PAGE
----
This was the first week of testimony in a civil case to assign blame and financial liability for the 2010 explosion of the Deepwater Horizon in the Gulf of Mexico.
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And in another courtroom this week, a picture emerged of a tragic offshore accident that could have been prevented. It was the first week of testimony in a civil case to assign blame and financial liability for the 2010 explosion of the Deepwater Horizon in the Gulf of Mexico. NPR's Debbie Elliott was in New Orleans and has this report.
DEBBIE ELLIOTT, BYLINE: Oil giant BP and its contractors are defending a complicated mix of civil claims brought by the U.S. Justice Department, Gulf states, and individuals and businesses harmed in the worst oil disaster in U.S. history. In testimony this week, witnesses described a series of missteps and system failures that led to the deadly well blowout.
KEITH JONES: Every one of which was done to save money or to save time. Every one of which made it a little more likely that this blowout was going to happen until finally it did.
ELLIOTT: That's Keith Jones. His son Gordon Jones was one of the 11 men killed when the Deepwater Horizon exploded.
JONES: It's nice now to start hearing the testimony that I knew was coming and will be coming over the next three months so that the public can find out all the things that were done wrong, not just by BP, but also by Transocean and by Halliburton as well.
ELLIOTT: BP owned and operated the well; Transocean owned and staffed the Deepwater drilling rig; and Halliburton did the cement job that was supposed to plug the well. The case has each of the companies pitted against one another as well defending themselves. BP's attorneys won't discuss the case outside of the courtroom. But during the trial, they acknowledged mistakes were made, including a misread well pressure test. But they also said contractors, including Transocean, share responsibility. Transocean spokesman Brian Kennedy admits the drill crew made some mistakes but says BP bears ultimate responsibility for not sharing critical information about the troubled well with Transocean workers.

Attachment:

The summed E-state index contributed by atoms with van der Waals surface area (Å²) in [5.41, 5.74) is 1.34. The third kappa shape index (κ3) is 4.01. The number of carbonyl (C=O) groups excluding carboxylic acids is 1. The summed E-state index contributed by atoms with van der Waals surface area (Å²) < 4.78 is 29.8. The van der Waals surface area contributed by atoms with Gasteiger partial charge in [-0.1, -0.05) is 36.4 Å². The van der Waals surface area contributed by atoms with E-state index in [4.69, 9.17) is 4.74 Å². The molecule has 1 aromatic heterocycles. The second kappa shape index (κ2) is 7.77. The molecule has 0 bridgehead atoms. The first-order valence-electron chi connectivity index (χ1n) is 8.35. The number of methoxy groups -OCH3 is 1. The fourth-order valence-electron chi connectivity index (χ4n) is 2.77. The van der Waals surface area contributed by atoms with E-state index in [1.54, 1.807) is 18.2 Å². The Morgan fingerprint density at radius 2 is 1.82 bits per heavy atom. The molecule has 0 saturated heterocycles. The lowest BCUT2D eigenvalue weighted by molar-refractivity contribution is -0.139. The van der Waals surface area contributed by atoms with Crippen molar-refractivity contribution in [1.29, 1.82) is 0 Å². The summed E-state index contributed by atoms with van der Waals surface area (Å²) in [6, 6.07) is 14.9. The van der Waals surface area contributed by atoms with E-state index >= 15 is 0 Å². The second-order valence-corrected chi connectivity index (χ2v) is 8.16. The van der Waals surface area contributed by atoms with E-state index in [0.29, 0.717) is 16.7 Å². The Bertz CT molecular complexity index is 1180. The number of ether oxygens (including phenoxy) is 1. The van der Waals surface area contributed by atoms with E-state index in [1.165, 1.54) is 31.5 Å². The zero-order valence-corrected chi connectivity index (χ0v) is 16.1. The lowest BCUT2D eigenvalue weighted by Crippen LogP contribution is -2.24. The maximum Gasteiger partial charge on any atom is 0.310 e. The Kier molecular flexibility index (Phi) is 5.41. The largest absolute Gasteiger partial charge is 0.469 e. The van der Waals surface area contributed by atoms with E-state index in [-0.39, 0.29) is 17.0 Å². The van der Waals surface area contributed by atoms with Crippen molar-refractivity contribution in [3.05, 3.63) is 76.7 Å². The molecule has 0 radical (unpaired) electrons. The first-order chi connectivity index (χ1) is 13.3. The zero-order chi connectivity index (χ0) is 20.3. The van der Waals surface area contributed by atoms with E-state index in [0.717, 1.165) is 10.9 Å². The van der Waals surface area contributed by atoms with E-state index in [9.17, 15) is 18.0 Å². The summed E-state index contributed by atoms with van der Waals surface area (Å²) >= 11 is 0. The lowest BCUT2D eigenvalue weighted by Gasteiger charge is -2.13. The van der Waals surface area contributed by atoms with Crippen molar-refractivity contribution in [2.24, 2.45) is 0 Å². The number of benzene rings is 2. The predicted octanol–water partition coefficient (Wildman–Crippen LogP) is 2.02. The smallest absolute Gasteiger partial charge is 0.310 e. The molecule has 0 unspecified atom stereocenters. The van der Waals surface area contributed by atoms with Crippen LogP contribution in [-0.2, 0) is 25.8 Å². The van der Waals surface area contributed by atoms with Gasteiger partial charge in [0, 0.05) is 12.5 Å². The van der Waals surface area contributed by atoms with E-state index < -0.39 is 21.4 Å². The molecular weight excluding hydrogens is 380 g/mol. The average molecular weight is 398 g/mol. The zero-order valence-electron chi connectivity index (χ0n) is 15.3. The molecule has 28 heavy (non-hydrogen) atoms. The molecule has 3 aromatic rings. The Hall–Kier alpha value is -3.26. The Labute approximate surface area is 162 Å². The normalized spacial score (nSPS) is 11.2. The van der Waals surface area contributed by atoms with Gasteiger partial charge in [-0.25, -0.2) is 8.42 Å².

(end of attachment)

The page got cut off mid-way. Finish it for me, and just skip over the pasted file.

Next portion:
BRIAN KENNEDY: To suggest that the people who lost their lives that night, who didn't have the information that perhaps they should have had to do their jobs, that they somehow callously and wantonly acted in a fashion that would cost them their lives is just frankly absurd.
ELLIOTT: Words like callously and wantonly come into play here because a key question for U.S. District Judge Carl Barbier is whether there was gross negligence. That would significantly increase penalties available under the Clean Water Act. Environmentalists want the harshest penalties possible given the toll on fisheries and wildlife and Gulf Coast economies. David Muth is director of Mississippi River Delta Restoration with National Wildlife Federation.
DAVID MUTH: It's a question of what level of fine under the Clean Water Act sends the right message. And when you have a company that is taking 20 to 30 billion dollars a year in profits, a small fine does not seem to be enough.
ELLIOTT: Penalties could range from four to nearly 19 billion dollars under the Clean Water Act alone. And then there's the question of how much BP should pay to restore damage to natural resources. Muth says that should be substantial given the lingering impact of the spill.
MUTH: There is still oil, oil mats sitting off the Gulf Coast, off the coast of Louisiana, coast of Alabama. It washes in on every storm. We know there are still oiled shorelines. So, our best estimate is the damage is incredibly serious.
ELLIOTT: Even as testimony got started, there were reports of a settlement in the works. No one will talk publicly about where those talks stand. But Alabama Attorney General Luther Strange says given the evidence that's coming out in the trial, there's new incentive for BP to strike a deal.
LUTHER STRANGE: I frankly think the fact we've spent all this time preparing for trial and are ready to go to trial and have presented what I think is an overwhelmingly strong case can only strengthen us in our negotiations for settlement if and when that opportunity arises.
ELLIOTT: For Keith Jones, whose son Gordon was killed on the rig, an out-of-court settlement would be disappointing.
JONES: I want the truth to come out. And the most efficient way I know for the truth to come out is up in that courtroom.
ELLIOTT: Testimony is scheduled to resume on Monday. Debbie Elliott, NPR News. Transcript provided by NPR, Copyright NPR.